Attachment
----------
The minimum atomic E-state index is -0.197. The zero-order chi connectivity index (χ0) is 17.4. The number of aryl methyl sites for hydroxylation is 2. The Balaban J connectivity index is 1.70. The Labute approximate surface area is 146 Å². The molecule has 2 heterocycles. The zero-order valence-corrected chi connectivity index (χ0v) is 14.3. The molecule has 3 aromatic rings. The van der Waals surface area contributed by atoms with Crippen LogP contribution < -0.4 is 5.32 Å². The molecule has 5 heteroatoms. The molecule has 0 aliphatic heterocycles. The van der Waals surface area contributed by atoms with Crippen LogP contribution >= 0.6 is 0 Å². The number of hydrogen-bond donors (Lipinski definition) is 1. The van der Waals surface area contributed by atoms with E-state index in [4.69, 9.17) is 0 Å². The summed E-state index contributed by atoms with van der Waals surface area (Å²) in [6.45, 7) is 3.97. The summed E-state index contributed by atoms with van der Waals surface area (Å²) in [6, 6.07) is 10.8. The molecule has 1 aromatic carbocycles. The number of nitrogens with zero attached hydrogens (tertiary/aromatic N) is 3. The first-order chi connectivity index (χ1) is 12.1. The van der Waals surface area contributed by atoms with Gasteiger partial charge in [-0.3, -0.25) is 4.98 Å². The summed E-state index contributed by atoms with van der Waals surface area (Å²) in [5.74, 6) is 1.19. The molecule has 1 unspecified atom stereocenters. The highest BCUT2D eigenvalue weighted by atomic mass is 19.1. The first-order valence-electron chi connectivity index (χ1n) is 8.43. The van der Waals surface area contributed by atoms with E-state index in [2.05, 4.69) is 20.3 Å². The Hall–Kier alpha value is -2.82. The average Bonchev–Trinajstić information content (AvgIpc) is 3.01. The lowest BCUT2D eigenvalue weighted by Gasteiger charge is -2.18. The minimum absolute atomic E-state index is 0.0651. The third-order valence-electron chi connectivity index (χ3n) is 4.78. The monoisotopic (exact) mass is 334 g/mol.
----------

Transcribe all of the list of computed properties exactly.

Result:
The minimum atomic E-state index is -0.197. The zero-order chi connectivity index (χ0) is 17.4. The number of aryl methyl sites for hydroxylation is 2. The Balaban J connectivity index is 1.70. The Labute approximate surface area is 146 Å². The molecule has 2 heterocycles. The zero-order valence-corrected chi connectivity index (χ0v) is 14.3. The molecule has 3 aromatic rings. The van der Waals surface area contributed by atoms with Crippen LogP contribution < -0.4 is 5.32 Å². The molecule has 5 heteroatoms. The molecule has 0 aliphatic heterocycles. The van der Waals surface area contributed by atoms with Crippen LogP contribution >= 0.6 is 0 Å². The number of hydrogen-bond donors (Lipinski definition) is 1. The van der Waals surface area contributed by atoms with E-state index in [4.69, 9.17) is 0 Å². The summed E-state index contributed by atoms with van der Waals surface area (Å²) in [6.45, 7) is 3.97. The summed E-state index contributed by atoms with van der Waals surface area (Å²) in [6, 6.07) is 10.8. The molecule has 1 aromatic carbocycles. The number of nitrogens with zero attached hydrogens (tertiary/aromatic N) is 3. The first-order chi connectivity index (χ1) is 12.1. The van der Waals surface area contributed by atoms with Gasteiger partial charge in [-0.3, -0.25) is 4.98 Å². The summed E-state index contributed by atoms with van der Waals surface area (Å²) in [5.74, 6) is 1.19. The molecule has 1 unspecified atom stereocenters. The highest BCUT2D eigenvalue weighted by atomic mass is 19.1. The first-order valence-electron chi connectivity index (χ1n) is 8.43. The van der Waals surface area contributed by atoms with E-state index in [2.05, 4.69) is 20.3 Å². The Hall–Kier alpha value is -2.82. The average Bonchev–Trinajstić information content (AvgIpc) is 3.01. The lowest BCUT2D eigenvalue weighted by Gasteiger charge is -2.18. The minimum absolute atomic E-state index is 0.0651. The third-order valence-electron chi connectivity index (χ3n) is 4.78. The monoisotopic (exact) mass is 334 g/mol.